Unlike soccer, Ireland continues to field a single [[Ireland national rugby union team|national rugby team]] and a single association, the [[Irish Rugby Football Union]] (IRFU), governs the sport across the island. The Irish rugby team have played in every [[Rugby World Cup]], making the quarter-finals in six of them. Ireland also hosted games during the [[1991 Rugby World Cup|1991]] and the [[1999 Rugby World Cup]]s (including a quarter-final). There are four professional Irish teams; all four play in the [[Pro14]] and at least three compete for the [[Heineken Cup]]. Irish rugby has become increasingly competitive at both the international and provincial levels since the sport went professional in 1994. During that time, [[Ulster Rugby|Ulster]] ([[1998–99 Heineken Cup|1999]]),<ref name="heineken champions archive">{{cite web |url=http://archive.ercrugby.com/heinekencup/champions.php |title=Champions of Europe |publisher=European Club Rugby |website=ERCRugby.com |date=2014 |access-date=4 October 2014 |deadurl=yes |archiveurl=https://web.archive.org/web/20141006080223/http://archive.ercrugby.com/heinekencup/champions.php |archivedate=6 October 2014 |df=dmy-all }}</ref> [[Munster Rugby|Munster]] ([[2005–06 Heineken Cup|2006]]<ref>{{Cite news |url= http://news.bbc.co.uk/sport2/hi/rugby_union/european/4998452.stm |title=Munster 23-19 Biarritz |work=BBC News Online |date=20 May 2006 |access-date=13 October 2011}}</ref> and [[2007–08 Heineken Cup|2008]])<ref name="heineken champions archive"/> and [[Leinster Rugby|Leinster]] ([[2008–09 Heineken Cup|2009]], [[2010–11 Heineken Cup|2011]] and [[2011–12 Heineken Cup|2012]])<ref name="heineken champions archive"/> have won the Heineken Cup. In addition to this, the Irish International side has had increased success in the [[Six Nations Championship]] against the other European elite sides. This success, including [[Triple Crown (rugby union)|Triple Crowns]] in 2004, 2006 and 2007, culminated with a clean sweep of victories, known as a [[Grand Slam (rugby union)|Grand Slam]], in 2009 and 2018.<ref>{{cite news |url= https://www.bbc.com/sport/rugby-union/17274833 |title=Six Nations roll of honour |work=BBC News Online |date=2014 |access-date=28 May 2014}}</ref>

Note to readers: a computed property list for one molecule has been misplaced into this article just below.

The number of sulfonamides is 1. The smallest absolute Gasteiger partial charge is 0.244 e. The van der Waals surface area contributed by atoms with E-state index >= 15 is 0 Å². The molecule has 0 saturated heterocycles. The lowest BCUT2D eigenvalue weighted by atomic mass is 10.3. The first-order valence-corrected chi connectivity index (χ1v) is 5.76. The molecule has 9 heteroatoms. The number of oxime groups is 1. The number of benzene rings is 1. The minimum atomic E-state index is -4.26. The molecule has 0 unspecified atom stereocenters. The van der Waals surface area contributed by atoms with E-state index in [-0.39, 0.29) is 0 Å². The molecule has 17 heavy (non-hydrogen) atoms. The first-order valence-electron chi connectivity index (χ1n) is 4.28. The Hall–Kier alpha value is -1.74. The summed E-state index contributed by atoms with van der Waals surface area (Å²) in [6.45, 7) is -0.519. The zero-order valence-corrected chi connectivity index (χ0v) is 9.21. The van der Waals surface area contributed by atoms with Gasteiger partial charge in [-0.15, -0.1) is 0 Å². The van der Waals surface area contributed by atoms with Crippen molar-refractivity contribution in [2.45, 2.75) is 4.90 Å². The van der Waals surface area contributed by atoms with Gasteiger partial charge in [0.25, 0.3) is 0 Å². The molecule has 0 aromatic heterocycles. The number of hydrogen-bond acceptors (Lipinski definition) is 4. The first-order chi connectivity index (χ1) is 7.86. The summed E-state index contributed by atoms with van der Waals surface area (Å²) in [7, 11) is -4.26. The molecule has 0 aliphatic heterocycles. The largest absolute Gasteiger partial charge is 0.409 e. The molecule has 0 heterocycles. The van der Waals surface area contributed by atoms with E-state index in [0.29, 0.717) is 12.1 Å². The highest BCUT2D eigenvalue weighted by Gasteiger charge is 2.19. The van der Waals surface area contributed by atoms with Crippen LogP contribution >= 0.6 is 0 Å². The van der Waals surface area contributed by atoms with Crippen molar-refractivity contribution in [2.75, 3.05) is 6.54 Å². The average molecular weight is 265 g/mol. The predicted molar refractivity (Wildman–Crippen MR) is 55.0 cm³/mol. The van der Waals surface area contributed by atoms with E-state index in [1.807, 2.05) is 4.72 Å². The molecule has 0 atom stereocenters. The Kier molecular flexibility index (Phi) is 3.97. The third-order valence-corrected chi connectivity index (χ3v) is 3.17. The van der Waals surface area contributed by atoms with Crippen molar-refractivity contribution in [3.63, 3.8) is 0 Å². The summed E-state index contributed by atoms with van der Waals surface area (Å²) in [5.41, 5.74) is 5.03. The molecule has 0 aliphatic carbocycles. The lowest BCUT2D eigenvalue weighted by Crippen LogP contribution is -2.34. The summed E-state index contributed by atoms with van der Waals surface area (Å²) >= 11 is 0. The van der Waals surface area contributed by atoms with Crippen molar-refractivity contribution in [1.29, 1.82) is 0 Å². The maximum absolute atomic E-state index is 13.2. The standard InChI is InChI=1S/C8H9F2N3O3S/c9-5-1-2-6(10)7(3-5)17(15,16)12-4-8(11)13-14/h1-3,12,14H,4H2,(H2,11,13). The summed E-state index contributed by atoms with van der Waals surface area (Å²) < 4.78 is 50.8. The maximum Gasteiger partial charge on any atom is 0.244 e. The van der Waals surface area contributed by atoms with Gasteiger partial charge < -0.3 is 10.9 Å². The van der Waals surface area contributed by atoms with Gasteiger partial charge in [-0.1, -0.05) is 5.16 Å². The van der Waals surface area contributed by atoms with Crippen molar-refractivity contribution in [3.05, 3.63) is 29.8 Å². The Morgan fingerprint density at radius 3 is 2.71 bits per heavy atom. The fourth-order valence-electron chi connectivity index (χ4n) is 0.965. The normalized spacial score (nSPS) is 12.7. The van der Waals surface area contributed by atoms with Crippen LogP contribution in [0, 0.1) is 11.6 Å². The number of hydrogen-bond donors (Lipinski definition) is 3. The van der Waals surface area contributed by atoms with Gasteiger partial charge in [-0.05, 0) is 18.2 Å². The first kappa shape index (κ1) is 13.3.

====Other sports====
[[File:Irl-Sligo horse racing.jpg|thumb|[[Horse racing]] in [[Sligo]]]]
[[Horse racing]] and [[greyhound racing]] are both popular in Ireland. There are frequent horse race meetings and greyhound stadiums are well-attended. The island is noted for the breeding and training of race horses and is also a large exporter of racing dogs.<ref>{{Cite journal |author=FGS Consulting |title=Review of the Horse and Greyhound Racing Fund |publisher=Department of Arts, Sport and Tourism |date=May 2009 |page=11 |url= http://www.arts-sport-tourism.gov.ie/pdfs/DAST_%20Review_of_H%20_GFund%20_FGS_Final_May%2009.pdf |format=PDF |access-date=29 March 2010 |archive-url= https://web.archive.org/web/20110723073729/http://www.arts-sport-tourism.gov.ie/pdfs/DAST_%20Review_of_H%20_GFund%20_FGS_Final_May%2009.pdf |archive-date=23 July 2011}}</ref> The horse racing sector is largely concentrated in the [[County Kildare]].<ref>{{cite web |url= http://www.curragh.ie/about-us/history-of-the-curragh/ |title=Kildare at the heart of the Irish bloodstock industry |publisher=The Curragh Racecourse |access-date=29 March 2010}}</ref>
 
Irish athletics has seen a heightened success rate since the year 2000, with [[Sonia O'Sullivan]] winning two medals at 5,000 metres on the track; gold at the 1995 [[IAAF World Championships in Athletics|World Championships]] and silver at the [[2000 Summer Olympics|2000 Sydney Olympics]]. [[Gillian O'Sullivan]] won silver in the 20k walk at the 2003 World Championships, while sprint hurdler [[Derval O'Rourke]] won gold at the 2006 World Indoor Championship in [[Moscow]]. Olive Loughnane won a silver medal in the 20k walk in the World Athletics Championships in Berlin in 2009.